Herbal Medicine


Medical herbalism is the oldest and the most widely used system of traditional healing in the world. Indigenous plants have been used effectively to treat local people and their diseases for thousands of years. It is the most tried and tested form of healthcare. Even today, 80% of the worlds population rely on local plants rather than pharmaceutical drugs for medicine.
 
Herbalists use plant materials in the form herbal teas, tinctures, syrups, ointments oils and other preparations as appropriate, in conjunction with advice about diet, exercise, and other lifestyle factors to restore and enhance health.
 
Herbalists have a holistic approach to healthcare which is not just limited to the treatment of disease. We also consider emotional and spiritual wellbeing. We look for underlying causes of disruption and know which plants will act to restore equilibrium and self healing. Remedies given are specific to the individual. We know what plants to use safely in any given circumstance and are aware of any possible interaction between prescribed drugs and herbal medicines.
 

Modern herbalists undergo an extensive 4 year training which combines the best of traditional knowledge with modern clinical skills and scientific approach. We are trained in diagnosis, physical examination, nutrition, botany, plant pharmacy and have acquired hands on experience working alongside practised herbalists. Many herbalist are also trained in other therapies which complement their practice.
 

Many modern pharmaceuticals have been developed from plants, many of which are still used in modern herbal practice. One of our core principles is that the whole plant is safer and more effective than a refined extract or isolated active ingredient. Herbal medicines contain hundreds of different ingredients which act together in a gentler, safer and often more effective manner.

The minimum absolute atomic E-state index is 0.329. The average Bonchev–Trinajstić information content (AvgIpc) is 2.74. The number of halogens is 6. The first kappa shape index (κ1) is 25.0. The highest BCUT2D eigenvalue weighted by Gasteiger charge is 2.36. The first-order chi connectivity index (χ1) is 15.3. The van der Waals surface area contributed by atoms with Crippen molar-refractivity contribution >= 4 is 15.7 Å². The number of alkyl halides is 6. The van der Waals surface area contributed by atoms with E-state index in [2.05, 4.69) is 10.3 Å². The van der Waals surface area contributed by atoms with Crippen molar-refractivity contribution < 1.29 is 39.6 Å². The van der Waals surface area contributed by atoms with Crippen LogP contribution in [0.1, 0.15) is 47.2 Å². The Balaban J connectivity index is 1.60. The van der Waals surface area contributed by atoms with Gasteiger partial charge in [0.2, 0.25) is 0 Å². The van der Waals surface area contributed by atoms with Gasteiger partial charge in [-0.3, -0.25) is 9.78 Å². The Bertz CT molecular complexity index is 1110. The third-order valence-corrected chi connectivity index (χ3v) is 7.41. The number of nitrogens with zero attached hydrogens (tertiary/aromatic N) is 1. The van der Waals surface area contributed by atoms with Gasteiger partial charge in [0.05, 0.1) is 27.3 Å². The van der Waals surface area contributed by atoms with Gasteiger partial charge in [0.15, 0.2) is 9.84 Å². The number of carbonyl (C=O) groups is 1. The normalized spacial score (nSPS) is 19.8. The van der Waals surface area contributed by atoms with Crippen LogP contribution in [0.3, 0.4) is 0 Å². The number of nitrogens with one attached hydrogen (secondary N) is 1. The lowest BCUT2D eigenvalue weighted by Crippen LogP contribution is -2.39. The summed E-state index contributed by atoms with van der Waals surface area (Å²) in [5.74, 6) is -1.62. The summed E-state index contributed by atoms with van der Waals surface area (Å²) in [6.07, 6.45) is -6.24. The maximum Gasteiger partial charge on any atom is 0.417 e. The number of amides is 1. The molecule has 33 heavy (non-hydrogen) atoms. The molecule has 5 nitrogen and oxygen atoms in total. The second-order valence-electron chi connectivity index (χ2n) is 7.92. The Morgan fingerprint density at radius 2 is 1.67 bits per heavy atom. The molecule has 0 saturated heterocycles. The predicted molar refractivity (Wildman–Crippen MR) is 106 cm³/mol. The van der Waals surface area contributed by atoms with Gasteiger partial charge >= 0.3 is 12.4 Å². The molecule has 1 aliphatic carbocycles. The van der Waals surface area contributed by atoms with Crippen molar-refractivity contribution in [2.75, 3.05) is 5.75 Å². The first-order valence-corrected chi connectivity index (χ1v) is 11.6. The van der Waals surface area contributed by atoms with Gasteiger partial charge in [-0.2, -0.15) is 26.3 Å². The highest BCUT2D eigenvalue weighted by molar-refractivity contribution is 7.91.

About Herbal Medicine

Aconitum napellus (Wolfsbane) Many people are now treating themselves with over the counter (OTC) herbal medicines. Whilst most herbalists would encourage informed use of herbs for self help, OTC medication is not always successful because :
  • The wrong herb may be taken
  • The herb is taken in an inappropriate form or dose. Standardised extracts of active ingredients are becoming increasingly common, and this is not the same as taking the whole plant.
  • Herbs are sold OTC without herbal expertise to back them up. Shop assistants are not trained in herbal medicine. If you want the best of herbal treatment, consult a qualified herbalist!
Importantly:
  • Remember that herbs are medicines so don't exceed the dosage recommendations on the packaging;
  • If the symptoms have not disappeared within a few weeks, seek expert advice;
  • If the symptoms do disappear, stop taking the medicine. Don't keep on taking it as a preventative;
  • Only treat conditions that you would consider treating yourself with orthodox medicines. If it is something you'd take to a doctor - but would like treated herbally- go to a herbalist;
  • Never take herbs if you are already on another form of medication, there may be interactions between the two forms of medicines;